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Circulating endothelial adhesion molecules in critically ill septic patients


Recently it has been demonstrated the importance of the endothelium in the physiopathology of organ failure and death in experimental sepsis and soluble forms of adhesion molecules have been shown to be excellent markers of endothelial activation or even damage in this setting [1] But their definite role in clinical sepsis has not been clearly defined [2]. The objective of this study is to assess whether circulating concentrations of endothelial adhesion molecules [endothelial leukocyte adhesion molecule-1 (SLLAM-1) and intercellular adhesion molecule-1 (sICAM-1)] can be used to define, confirm or predict the outcome in critically ill septic patients.


Prospective, longitudinal, descriptive cohort study with no therapeutic interventions in which participated 63 patients admitted to the ICU with the clinical diagnosis of severe sepsis (21) or septic shock (42) [3] and 10 healthy adults that served as controls. Blood samples from and indwelling arterial catheter were collected from patients on days 1.3 and 7 after their admission to the ICU for measuring plasma concentrations of sELAM-1 and sICAM-1 (ELISA, R&D Systems). Additionally biological data (age, sex, APACHE II, blood leukocyte count, platelet count, coagulation, haemodynamic and blood gas variables, serum lactate levels, need of vassopressor support, culture results, SOFA score, individual organ dysfunction) and mortality were obtained. Statistical analysis was performed using Student t-test, Mann-Whitney U test. P < 0.05 was considered significant.


Plasma levels of sELAM-1 and sICAM-1 on day 1 and 3 were significantly higher (P < 0.001) in septic patients than in controls. Patients with bacteremia had higher levels of ICAM-1 on day 1 (P = 0.024) and 3 (P = 0.008). Soluble levels of the molecules measured did not correlate with any other clinical or laboratory parameter at admission. With regard to outcome sELAM-1 on day 1 was significantly elevated in patients that developed coagulopa-thy and ICAM-1 on day 3 in those patients who developed shock (P = 0.007), acute renal failure (P = 0.02) or coagulopathy (P = 0.05). Both levels of sELAM-1 and ICAM-1 were similar in surviving and nonsurviving patients.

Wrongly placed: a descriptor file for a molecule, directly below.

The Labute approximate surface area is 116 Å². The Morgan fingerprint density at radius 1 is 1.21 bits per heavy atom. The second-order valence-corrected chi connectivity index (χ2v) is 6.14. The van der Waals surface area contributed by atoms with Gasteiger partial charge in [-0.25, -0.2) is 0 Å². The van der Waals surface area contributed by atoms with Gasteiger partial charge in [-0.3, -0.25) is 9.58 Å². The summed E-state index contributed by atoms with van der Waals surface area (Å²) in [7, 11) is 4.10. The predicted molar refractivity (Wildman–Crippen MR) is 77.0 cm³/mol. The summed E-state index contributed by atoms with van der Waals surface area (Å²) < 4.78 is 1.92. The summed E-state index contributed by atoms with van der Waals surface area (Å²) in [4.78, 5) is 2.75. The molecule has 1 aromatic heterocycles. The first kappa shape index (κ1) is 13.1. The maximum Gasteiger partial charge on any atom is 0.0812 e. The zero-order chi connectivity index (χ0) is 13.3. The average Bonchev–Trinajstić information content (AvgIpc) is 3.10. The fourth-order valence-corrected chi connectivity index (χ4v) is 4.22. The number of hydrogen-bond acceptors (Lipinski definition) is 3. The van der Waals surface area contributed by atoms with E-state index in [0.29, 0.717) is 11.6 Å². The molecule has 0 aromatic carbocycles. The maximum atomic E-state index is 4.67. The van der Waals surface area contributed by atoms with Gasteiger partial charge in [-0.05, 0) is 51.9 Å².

Plasma endothelial adhesion molecules concentrations are elevated in critically ill septic patients but their levels show a high degree of individual variation and have a poor global correlation with biological data and final outcome. sICAM-1 on day 3 might be useful for identifying the subgroup of patients who will develop multiorgan failure and therefore could benefit from a more agressive preventive or therapeutic approach.


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  2. Boldt J, Muller M, Khun D, et al: Circulating adhesion molecules in the critically ill: a comparison between trauma and sepsis patients. Intens Carc Med. 1996, 22: 122-128. 10.1007/BF01720718.

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Bouza Alvarez, C., Sancho, M., Velasco, A. et al. Circulating endothelial adhesion molecules in critically ill septic patients. Crit Care 2 (Suppl 1), P010 (1998).

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